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I've just written this function which simply takes a pair whose second value is in some monad, and "pulls the monad out" to cover the whole pair.

unSndM :: Monad m => (a, m c) -> m (a, c)
unSndM (x, y) = do y' <- y
                   return (x, y')

Is there a nicer and/or shorter or point-free or even standard way to express this?

I've got as far as the following, with -XTupleSections turned on...

unSndM' :: Monad m => (a, m c) -> m (a, c)
unSndM' (x, y) = y >>= return . (x,)

Thanks!

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Rules of tag code-golf: stackoverflow.com/tags/code-golf/info –  Nakilon Oct 22 '10 at 23:53
    
Fair enough. The site let me add the tag without telling me there were rules associated with it. shrug –  gimboland Oct 23 '10 at 8:52
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4 Answers

up vote 10 down vote accepted

One minor point: it's possible to write this using only fmap (no >>=), so you really only need a Functor instance:

unSndM :: (Functor f) => (a, f c) -> f (a, c)
unSndM (x, y) = fmap ((,) x) y

This version is a bit more general. To answer your question about a pointfree version, we can just ask pointfree:

travis@sidmouth% pointfree "unSndM (x, y) = fmap ((,) x) y"
unSndM = uncurry (fmap . (,))

So, yes, an even shorter version is possible, but I personally find uncurry a bit hard to read and avoid it in most cases.

If I were writing this function in my own code, I'd probably use <$> from Control.Applicative, which does shave off one character:

unSndM :: (Functor f) => (a, f c) -> f (a, c)
unSndM (x, y) = ((,) x) <$> y

<$> is just a synonym for fmap, and I like that it makes the fact that this is a kind of function application a little clearer.

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The tupling also happens to be ordered conveniently, allowing a definition like unSmdM = uncurry $ fmap . (,). Interestingly, the type of this function is much more readable/descriptive than either implementation :) –  Anthony Oct 22 '10 at 15:45
1  
I agree, but unSndM (x, y) = (x,) <$> y is pretty close. –  Travis Brown Oct 22 '10 at 15:56
    
Ooh, I didn't know about pointfree - nice, thanks! (I'd tried hoogle, of course.) Some nice versions here, without any extra imports or modifications to libraries ;-) - thank you. :-) –  gimboland Oct 22 '10 at 22:15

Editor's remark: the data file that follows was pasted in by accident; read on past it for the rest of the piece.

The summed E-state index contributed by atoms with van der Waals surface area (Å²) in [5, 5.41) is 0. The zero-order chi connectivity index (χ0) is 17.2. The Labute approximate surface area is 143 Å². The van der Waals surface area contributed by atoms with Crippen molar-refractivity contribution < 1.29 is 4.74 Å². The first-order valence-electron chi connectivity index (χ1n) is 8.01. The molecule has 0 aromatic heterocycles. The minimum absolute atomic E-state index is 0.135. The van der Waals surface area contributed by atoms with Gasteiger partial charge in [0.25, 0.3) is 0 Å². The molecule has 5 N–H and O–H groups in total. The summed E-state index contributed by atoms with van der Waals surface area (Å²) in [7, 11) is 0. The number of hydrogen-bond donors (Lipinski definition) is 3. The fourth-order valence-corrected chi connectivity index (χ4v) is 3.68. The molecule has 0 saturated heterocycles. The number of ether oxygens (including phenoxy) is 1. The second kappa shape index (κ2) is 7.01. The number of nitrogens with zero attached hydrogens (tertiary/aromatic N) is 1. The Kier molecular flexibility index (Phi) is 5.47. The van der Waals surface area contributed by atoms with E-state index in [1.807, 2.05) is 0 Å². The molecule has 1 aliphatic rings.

Thanks for the tip about pointfree. I've been using @pl with lambdabot on #haskell the whole time. –  Ollie Saunders Oct 22 '10 at 23:58
    
I just love pointfree. It should be part of every Haskell IDE. –  gawi Oct 23 '10 at 1:53
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If the Traversable and Foldable instances for (,) x) were in the library (and I suppose I must take some blame for their absence)...

instance Traversable ((,) x) where
  traverse f (x, y) = (,) x <$> f y

instance Foldable ((,) x) where
  foldMap = foldMapDefault

...then this (sometimes called 'strength') would be a specialisation of Data.Traversable.sequence.

sequence :: (Traversable t, Monad m) => t (m a) -> m (t a)

so

sequence :: (Monad m) => ((,) x) (m a) -> m (((,) x) a)

i.e.

sequence :: (Monad m) => (x, m a) -> m (x, a)

In fact, sequence doesn't really use the full power of Monad: Applicative will do. Moreover, in this case, pairing-with-x is linear, so the traverse does only <$> rather than other random combinations of pure and <*>, and (as has been pointed out elsewhere) you only need m to have functorial structure.

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Sounds like the birth of a libraries@ proposal to me :-) –  sclv Oct 22 '10 at 17:37
1  
Nice, and costrength is also sequence! hackage.haskell.org/packages/archive/category-extras/0.53.5/doc/… –  Sjoerd Visscher Oct 22 '10 at 21:06
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Astonishing stuff. I knew it looked simple enough that a category theorist must have given it a name already. :-) –  gimboland Oct 22 '10 at 22:29
    
It's not much of a simplification, but there is a 'sequenceA :: (Traversable t, Applicative f) => t (f a) -> f (t a)' defined in (Data.)Traversible . I figured that since you mentioned "you only need ... functorial structure", you could use it. –  BMeph May 1 '11 at 0:48
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I haven't seen it written in any Haskell library (though it's probably in category-extras), but it is generally known as the "tensorial strength" of a monad. See:

http://en.wikipedia.org/wiki/Strong_monad

http://comonad.com/reader/2008/deriving-strength-from-laziness/

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Hoogle is your friend. If one of the standard libraries had it then a hoogle for "Monad m => (a, m b) -> m (a,b)" would find it. Note the function could still be in a hackage package, but it often isn't worth an extra build-dep just for small functions like this.

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